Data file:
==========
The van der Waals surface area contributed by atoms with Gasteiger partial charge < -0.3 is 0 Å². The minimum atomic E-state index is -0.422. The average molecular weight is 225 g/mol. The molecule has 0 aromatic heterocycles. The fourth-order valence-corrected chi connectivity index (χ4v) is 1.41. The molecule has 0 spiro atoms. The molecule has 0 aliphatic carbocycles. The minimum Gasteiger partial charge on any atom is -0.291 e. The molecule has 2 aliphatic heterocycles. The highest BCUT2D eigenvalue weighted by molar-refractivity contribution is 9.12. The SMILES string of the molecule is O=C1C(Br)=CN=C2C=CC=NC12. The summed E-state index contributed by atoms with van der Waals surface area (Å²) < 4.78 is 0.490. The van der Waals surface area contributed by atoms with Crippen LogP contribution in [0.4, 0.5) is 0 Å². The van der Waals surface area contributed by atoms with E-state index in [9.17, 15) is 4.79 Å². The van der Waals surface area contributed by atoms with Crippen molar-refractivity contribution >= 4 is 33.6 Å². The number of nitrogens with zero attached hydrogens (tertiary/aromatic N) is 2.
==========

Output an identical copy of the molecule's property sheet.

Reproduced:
The van der Waals surface area contributed by atoms with Gasteiger partial charge < -0.3 is 0 Å². The minimum atomic E-state index is -0.422. The average molecular weight is 225 g/mol. The molecule has 0 aromatic heterocycles. The fourth-order valence-corrected chi connectivity index (χ4v) is 1.41. The molecule has 0 spiro atoms. The molecule has 0 aliphatic carbocycles. The minimum Gasteiger partial charge on any atom is -0.291 e. The molecule has 2 aliphatic heterocycles. The highest BCUT2D eigenvalue weighted by molar-refractivity contribution is 9.12. The SMILES string of the molecule is O=C1C(Br)=CN=C2C=CC=NC12. The summed E-state index contributed by atoms with van der Waals surface area (Å²) < 4.78 is 0.490. The van der Waals surface area contributed by atoms with Crippen LogP contribution in [0.4, 0.5) is 0 Å². The van der Waals surface area contributed by atoms with E-state index in [9.17, 15) is 4.79 Å². The van der Waals surface area contributed by atoms with Crippen molar-refractivity contribution >= 4 is 33.6 Å². The number of nitrogens with zero attached hydrogens (tertiary/aromatic N) is 2.